Last weekend I went on one of my little experiential adventures. This used to be the sole territory of business functions with Thaddeus and Michelle, but now includes religious conferences. At the invitation of my colleague Ron, I attended the 178th General Conference of the Church of Jesus Christ of Latter-day Saints.
I am not particularly religious of my own accord, but I have a long time curiosity about religion in all its many forms. Ron has been good enough to keep me well informed of the LDS version and in his mode of trying to save my eternal soul Ron felt the conference might be just the thing to take me over the edge - beyond academia and into some hands on conversion.
To do this, I flew from Burbank to Salt Lake City after a grueling adventure getting from work to Ron's house. (As an aside, my last trip to Salt Lake took place in the middle of a long night riding in a Volvo with myriad electrical problems and a broken exhaust pipe that necessitated purchasing a fire extinguisher just in case a fire might break out in the back seat. This trip began to feel eerily similar.)
In another of what would be many parallels to attending a Quixtar function with Thaddeus, I found myself up and in line for my seat hours before the actual first session. And it was cold. And I had forgotten that the weather in northern Utah might not be like the weather in Los Angeles so I hadn't packed for it. And did I add that I was cold?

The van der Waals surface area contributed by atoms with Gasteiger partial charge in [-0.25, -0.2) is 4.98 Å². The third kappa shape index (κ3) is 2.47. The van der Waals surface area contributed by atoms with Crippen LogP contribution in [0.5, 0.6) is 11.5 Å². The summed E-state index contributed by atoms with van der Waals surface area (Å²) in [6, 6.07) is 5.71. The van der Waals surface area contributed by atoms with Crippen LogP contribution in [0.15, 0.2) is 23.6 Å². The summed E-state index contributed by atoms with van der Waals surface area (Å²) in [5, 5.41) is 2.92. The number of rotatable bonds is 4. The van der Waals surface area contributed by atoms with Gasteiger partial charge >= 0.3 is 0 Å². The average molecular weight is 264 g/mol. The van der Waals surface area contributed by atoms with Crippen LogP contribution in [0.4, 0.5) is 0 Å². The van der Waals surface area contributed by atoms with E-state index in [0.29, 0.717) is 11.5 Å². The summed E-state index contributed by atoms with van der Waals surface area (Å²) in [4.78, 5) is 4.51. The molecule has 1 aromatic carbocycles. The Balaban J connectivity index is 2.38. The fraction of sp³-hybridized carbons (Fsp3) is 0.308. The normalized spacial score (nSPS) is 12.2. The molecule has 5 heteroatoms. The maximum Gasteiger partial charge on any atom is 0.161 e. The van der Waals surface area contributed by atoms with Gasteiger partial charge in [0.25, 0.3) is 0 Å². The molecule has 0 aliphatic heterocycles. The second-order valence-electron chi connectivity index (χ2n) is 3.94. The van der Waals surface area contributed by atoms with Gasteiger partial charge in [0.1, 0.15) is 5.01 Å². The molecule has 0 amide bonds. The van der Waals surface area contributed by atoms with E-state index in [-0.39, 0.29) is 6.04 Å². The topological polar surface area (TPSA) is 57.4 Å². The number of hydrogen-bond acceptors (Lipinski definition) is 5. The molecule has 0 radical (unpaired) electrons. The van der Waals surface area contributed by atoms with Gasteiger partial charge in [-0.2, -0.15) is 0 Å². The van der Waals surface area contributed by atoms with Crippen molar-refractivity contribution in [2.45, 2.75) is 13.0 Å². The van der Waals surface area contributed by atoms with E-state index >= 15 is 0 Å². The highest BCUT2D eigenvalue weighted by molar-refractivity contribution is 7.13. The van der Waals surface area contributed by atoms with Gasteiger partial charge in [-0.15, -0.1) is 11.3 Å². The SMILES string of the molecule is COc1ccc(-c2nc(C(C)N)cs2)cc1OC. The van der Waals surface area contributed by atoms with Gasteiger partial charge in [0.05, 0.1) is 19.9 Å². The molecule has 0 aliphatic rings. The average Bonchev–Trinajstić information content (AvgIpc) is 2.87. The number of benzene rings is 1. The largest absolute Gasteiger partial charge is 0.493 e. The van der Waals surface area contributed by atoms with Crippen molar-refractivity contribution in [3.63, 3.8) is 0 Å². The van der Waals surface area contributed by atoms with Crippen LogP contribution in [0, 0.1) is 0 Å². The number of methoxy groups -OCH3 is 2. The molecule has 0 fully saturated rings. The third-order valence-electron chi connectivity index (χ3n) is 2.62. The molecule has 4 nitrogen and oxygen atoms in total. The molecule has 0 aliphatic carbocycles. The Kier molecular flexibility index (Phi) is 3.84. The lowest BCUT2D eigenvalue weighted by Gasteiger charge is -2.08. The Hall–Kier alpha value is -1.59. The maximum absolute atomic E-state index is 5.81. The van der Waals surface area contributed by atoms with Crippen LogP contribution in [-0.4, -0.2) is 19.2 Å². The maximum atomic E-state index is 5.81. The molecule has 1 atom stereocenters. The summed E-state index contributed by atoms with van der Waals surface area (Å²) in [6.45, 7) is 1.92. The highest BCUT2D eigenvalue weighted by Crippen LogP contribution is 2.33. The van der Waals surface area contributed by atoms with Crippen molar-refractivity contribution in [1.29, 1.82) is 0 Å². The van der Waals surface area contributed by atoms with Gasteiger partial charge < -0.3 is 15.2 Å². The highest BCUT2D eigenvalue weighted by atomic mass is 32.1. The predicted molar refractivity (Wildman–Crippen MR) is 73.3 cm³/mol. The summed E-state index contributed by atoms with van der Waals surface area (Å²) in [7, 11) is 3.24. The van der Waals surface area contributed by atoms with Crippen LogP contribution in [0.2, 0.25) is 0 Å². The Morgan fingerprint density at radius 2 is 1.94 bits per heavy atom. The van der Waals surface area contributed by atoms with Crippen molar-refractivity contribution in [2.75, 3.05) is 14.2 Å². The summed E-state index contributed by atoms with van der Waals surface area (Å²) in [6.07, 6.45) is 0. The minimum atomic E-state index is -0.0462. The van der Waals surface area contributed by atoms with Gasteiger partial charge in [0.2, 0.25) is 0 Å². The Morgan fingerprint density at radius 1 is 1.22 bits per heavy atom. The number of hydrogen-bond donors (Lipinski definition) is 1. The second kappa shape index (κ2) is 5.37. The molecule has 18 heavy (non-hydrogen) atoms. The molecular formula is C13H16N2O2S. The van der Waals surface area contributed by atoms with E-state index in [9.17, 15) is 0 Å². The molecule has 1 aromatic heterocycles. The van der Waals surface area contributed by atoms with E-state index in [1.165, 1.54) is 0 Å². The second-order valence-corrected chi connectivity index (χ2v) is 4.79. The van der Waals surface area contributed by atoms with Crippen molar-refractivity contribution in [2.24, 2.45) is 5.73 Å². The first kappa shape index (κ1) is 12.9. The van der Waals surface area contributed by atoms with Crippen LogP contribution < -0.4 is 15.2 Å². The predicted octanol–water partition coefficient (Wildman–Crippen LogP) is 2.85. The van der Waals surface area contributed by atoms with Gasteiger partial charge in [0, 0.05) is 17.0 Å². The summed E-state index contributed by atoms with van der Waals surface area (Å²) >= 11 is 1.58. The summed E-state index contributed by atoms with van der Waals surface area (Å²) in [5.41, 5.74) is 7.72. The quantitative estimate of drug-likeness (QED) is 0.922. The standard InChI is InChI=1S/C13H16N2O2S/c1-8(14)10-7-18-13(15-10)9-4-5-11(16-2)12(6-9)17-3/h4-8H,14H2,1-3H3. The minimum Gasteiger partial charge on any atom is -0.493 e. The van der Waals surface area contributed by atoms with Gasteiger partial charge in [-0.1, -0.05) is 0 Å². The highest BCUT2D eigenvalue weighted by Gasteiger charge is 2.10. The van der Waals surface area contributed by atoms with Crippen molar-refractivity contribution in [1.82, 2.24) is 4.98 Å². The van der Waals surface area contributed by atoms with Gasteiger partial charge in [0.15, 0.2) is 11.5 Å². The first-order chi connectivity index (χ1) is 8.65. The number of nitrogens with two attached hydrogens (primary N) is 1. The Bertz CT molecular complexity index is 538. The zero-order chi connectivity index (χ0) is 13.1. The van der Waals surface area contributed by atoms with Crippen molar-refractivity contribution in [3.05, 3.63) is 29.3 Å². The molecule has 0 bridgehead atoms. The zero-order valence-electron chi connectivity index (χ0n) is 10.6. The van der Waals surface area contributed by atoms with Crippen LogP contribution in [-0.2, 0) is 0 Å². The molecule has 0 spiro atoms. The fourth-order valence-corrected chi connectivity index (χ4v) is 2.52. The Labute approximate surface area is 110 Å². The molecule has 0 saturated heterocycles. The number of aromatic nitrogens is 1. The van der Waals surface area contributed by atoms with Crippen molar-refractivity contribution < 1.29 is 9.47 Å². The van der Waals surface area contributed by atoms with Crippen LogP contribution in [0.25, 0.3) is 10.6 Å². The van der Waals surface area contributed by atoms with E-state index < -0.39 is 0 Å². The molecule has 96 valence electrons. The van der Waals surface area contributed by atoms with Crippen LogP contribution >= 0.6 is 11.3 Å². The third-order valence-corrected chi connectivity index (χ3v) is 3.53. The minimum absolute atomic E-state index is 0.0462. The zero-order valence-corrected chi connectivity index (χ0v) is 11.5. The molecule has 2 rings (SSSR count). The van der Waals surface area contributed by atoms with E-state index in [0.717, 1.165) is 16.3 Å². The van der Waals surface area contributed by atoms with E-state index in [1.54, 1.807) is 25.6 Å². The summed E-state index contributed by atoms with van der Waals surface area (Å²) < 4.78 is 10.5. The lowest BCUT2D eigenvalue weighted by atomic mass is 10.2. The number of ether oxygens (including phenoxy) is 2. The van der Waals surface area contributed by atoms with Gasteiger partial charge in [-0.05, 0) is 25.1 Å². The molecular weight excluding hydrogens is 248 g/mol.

Once inside, I was much better. I had a great seat only rows back from the rostrum and looking up at the Mormon Tabernacle Choir.
The day was filled mostly with waiting. We'd listen to speeches and talks given by various general authorities of the Church. I had the good fortune to attend a solemn ceremony in which the new president, his counselors and the general authorities were sustained. It was in the second session that I realized I was in special territory as a young lady in the seat next to me began weeping in appreciation for the tickets two women in the row in front of us had given her and her friend.
For two session in the morning, the 21,000 seat conference center was filled. Then that night in a priesthood session open only to men the 21,000 seats were filled again. And there I stood, a lonely non-member in a sea of true believers.
After a full day of doctrine, covenants, words of wisdom and sincere testimony we called it a day and had a burger at the Training Table.
There I committed a small religious faux pas and ordered a tea. Small gasps could be heard throughout the establishment.
Pictured above is Ron mixing the special dipping sauce for the fries. So quickly is he stirring that he blurred as I took his picture. After a day of racing from line to line I can't imagine how he had the energy.
There are only a couple other thoughts. I appreciate the hospitality of Ron's family - his mother that gave us a place to sleep and breakfast to eat, his brother Wayne that picked us up at the airport and Ron's brother-in-law Gene and sister Judy that toted us around the rest of the time. A special thanks is in order for Gene who loaned this foolish Southern California resident a coat.
Finally, to all that may wonder - no, I did not convert. Those that know me well know that it wouldn't be that easy. I wouldn't mind being found in the company of anyone I met at the conference. I have great appreciation for their values, their beliefs and the church to which they belong. Still, I do not yet believe, but they didn't seem to mind. (If one day they drop this aversion to iced tea, I might just reconsider.)